• Authors: S. A. Punanova; T. L. Vinogradova
      Pages: 817 - 823
      PubDate: 2016-09-01
      DOI: 10.1134/s0016702916080103
      Issue No: Vol. 54, No. 9 (2016)
  • Calculation of equilibria in CO 2 –water–salt systems using
           the Frezchem model
    • Authors: M. V. Mironenko; V. B. Polyakov; G. M. Marion
      Pages: 824 - 828
      PubDate: 2016-09-01
      DOI: 10.1134/s0016702916080085
      Issue No: Vol. 54, No. 9 (2016)
  • Age and geochemistry of zircon from the oldest metamorphic rocks of the
           Omolon Massif (Northeast Russia)
    • Authors: V. V. Akinin; I. L. Zhulanova
      Pages: 651 - 659
      Abstract: Abstract This study provides SHRIMP-RG data on zircons from garnet gedritites, the products of retrograde metamorphism of eclogite-like rocks constituting belonging to the basement of the Omolon Massif. The earliest episode recorded by oscillatory-zoned cores having high HREE and Ti contents occurred at 3.25–3.22 Ga (Paleoarchean) and is interpreted to represent an upper age limit of a metamorphic or magmatic protolith. One zircon core with a pronounced negative Eu anomaly yielded a concordant age of 2.6 Ga, which is interpreted to mark a Neoarchean episode of granite formation. The studied population of zircons provides the most distinct record of a Paleoproterozoic (1.9 Ga) event, which is marked by formation of garnet gedritites under amphibolite-facies conditions. This event is recorded by transparent recrystallization rims of preexisting large zircon grains and small newly-formed grains, which are characterized, compared with their cores, by lower crystallization temperatures and one order of magnitude lower concentrations of U, Th, and HREE, and the presence of garnet micro-inclusions.
      PubDate: 2016-08-01
      DOI: 10.1134/s0016702916060021
      Issue No: Vol. 54, No. 8 (2016)
  • Chlorine partitioning between melt and aqueous chloride fluid phase during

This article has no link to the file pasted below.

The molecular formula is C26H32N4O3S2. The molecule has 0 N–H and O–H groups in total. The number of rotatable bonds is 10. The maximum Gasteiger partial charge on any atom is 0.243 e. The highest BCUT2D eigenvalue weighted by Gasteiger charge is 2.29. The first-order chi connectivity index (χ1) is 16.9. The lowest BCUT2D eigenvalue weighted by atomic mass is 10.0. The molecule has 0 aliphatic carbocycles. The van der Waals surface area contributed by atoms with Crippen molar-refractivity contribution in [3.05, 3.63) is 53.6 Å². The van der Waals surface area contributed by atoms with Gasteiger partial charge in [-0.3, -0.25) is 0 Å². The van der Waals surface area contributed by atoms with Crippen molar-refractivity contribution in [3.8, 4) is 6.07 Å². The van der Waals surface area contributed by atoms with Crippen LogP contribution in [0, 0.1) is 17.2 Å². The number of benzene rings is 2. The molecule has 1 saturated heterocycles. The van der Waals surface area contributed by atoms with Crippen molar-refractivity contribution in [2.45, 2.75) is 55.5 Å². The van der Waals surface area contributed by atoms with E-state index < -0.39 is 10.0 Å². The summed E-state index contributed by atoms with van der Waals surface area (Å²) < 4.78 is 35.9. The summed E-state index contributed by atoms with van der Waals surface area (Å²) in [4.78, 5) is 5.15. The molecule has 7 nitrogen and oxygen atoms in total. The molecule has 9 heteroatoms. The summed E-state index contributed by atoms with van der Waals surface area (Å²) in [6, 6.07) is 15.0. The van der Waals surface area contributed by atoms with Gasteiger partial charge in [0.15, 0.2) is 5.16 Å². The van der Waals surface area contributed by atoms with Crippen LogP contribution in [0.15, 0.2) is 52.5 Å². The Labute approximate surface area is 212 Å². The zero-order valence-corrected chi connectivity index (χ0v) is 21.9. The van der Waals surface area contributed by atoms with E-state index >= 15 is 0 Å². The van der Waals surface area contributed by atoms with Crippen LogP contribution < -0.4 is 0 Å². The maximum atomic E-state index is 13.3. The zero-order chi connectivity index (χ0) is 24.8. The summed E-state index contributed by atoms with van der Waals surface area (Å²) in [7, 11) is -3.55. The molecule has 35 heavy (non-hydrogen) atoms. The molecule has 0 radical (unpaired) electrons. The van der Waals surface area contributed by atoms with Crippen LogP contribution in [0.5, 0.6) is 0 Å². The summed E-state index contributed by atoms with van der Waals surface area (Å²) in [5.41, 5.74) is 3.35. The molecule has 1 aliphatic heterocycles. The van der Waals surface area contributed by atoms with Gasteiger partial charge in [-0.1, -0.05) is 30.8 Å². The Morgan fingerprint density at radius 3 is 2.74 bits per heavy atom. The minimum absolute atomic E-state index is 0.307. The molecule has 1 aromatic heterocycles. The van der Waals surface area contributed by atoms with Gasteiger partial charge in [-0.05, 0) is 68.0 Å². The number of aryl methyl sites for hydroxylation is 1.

granite magma degassing. Part II. Crystallization-induced degassing of
    • Authors: O. A. Lukanin
      Pages: 660 - 680
      Abstract: Abstract An empirical computer model was developed to describe granite magma degassing and the partitioning behavior of Cl between melts and aqueous chloride fluids that formed during eutectic isobaric crystallization of magmas at pressures from 4 to 0.4 kbar and a temperature of 800 ± 25°C. This model is the extensions of the earlier model describing the decompression degassing of granite melts (Lukanin, 2015). The numerical modeling was performed for both closed-system conditions, when fluid remains in the system, and open-system conditions, when fluid is removed from the system. The results of numerical modeling revealed the main factors controlling the behavior of Cl during crystallization-induced degassing, such as the initial contents of Cl and H2O of the melts, pressure, and the degree of system openness. At high pressures (>1.6 kbar), isobaric crystallization is accompanied by a decrease in the concentrations of Cl in the melt (C Cl m ) and fluid phase (C Cl fl ). This tendency becomes even more pronounced in an open-system with increasing pressure and initial Cl content. A decrease in pressure in the range of 1.62–0.85 kbar results in a drastic change in the Cl behavior: the trend of C Cl fl and C Cl fl decrease dominating during crystallization at high pressures changes to the opposite. At low pressures (<0.85 kbar), the enrichment of the residual melts and released fluids in Cl leads at a certain stage of crystallization to the formation of a heterogeneous fluid consisting of two immiscible aqueous chloride phases, a waterdominated aqueous phase and a chloride-rich liquid (brine).
      PubDate: 2016-08-01
      DOI: 10.1134/s0016702916080061
      Issue No: Vol. 54, No. 8 (2016)
  • Distribution of structural impurities and fluid microinclusions in cubic
           and coated diamond crystals from the Udachnaya pipe, Yakutia, Russia